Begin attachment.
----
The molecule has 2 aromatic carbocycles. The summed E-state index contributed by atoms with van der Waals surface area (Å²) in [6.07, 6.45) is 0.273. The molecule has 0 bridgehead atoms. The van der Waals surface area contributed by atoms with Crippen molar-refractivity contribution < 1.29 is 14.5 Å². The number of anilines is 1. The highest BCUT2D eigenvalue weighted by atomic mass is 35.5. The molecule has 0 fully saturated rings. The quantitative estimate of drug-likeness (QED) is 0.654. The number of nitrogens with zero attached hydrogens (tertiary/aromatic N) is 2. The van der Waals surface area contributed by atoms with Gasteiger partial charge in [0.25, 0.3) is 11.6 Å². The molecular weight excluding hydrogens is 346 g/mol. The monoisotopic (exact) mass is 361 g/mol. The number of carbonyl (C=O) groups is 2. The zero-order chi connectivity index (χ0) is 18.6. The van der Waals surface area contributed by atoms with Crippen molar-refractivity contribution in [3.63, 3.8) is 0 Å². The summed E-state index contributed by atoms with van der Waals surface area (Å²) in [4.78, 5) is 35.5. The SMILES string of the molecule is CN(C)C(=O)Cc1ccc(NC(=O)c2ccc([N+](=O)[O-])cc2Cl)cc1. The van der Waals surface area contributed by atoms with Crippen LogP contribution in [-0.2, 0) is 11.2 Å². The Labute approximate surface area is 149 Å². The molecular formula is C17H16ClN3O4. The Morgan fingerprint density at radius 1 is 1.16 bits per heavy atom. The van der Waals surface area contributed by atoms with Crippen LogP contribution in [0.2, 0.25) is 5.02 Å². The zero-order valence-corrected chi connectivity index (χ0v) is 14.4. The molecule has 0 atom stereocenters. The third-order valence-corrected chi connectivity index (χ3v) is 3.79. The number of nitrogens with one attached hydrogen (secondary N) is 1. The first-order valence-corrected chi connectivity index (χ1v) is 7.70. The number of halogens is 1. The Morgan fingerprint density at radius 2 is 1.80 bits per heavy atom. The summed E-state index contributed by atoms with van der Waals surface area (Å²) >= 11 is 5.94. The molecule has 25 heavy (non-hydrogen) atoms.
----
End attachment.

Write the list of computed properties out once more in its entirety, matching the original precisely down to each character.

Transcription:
The molecule has 2 aromatic carbocycles. The summed E-state index contributed by atoms with van der Waals surface area (Å²) in [6.07, 6.45) is 0.273. The molecule has 0 bridgehead atoms. The van der Waals surface area contributed by atoms with Crippen molar-refractivity contribution < 1.29 is 14.5 Å². The number of anilines is 1. The highest BCUT2D eigenvalue weighted by atomic mass is 35.5. The molecule has 0 fully saturated rings. The quantitative estimate of drug-likeness (QED) is 0.654. The number of nitrogens with zero attached hydrogens (tertiary/aromatic N) is 2. The van der Waals surface area contributed by atoms with Gasteiger partial charge in [0.25, 0.3) is 11.6 Å². The molecular weight excluding hydrogens is 346 g/mol. The monoisotopic (exact) mass is 361 g/mol. The number of carbonyl (C=O) groups is 2. The zero-order chi connectivity index (χ0) is 18.6. The van der Waals surface area contributed by atoms with Crippen molar-refractivity contribution in [3.63, 3.8) is 0 Å². The summed E-state index contributed by atoms with van der Waals surface area (Å²) in [4.78, 5) is 35.5. The SMILES string of the molecule is CN(C)C(=O)Cc1ccc(NC(=O)c2ccc([N+](=O)[O-])cc2Cl)cc1. The van der Waals surface area contributed by atoms with Crippen LogP contribution in [-0.2, 0) is 11.2 Å². The Labute approximate surface area is 149 Å². The molecular formula is C17H16ClN3O4. The Morgan fingerprint density at radius 1 is 1.16 bits per heavy atom. The van der Waals surface area contributed by atoms with Crippen LogP contribution in [0.2, 0.25) is 5.02 Å². The zero-order valence-corrected chi connectivity index (χ0v) is 14.4. The molecule has 0 atom stereocenters. The third-order valence-corrected chi connectivity index (χ3v) is 3.79. The number of nitrogens with one attached hydrogen (secondary N) is 1. The first-order valence-corrected chi connectivity index (χ1v) is 7.70. The number of halogens is 1. The Morgan fingerprint density at radius 2 is 1.80 bits per heavy atom. The summed E-state index contributed by atoms with van der Waals surface area (Å²) >= 11 is 5.94. The molecule has 25 heavy (non-hydrogen) atoms.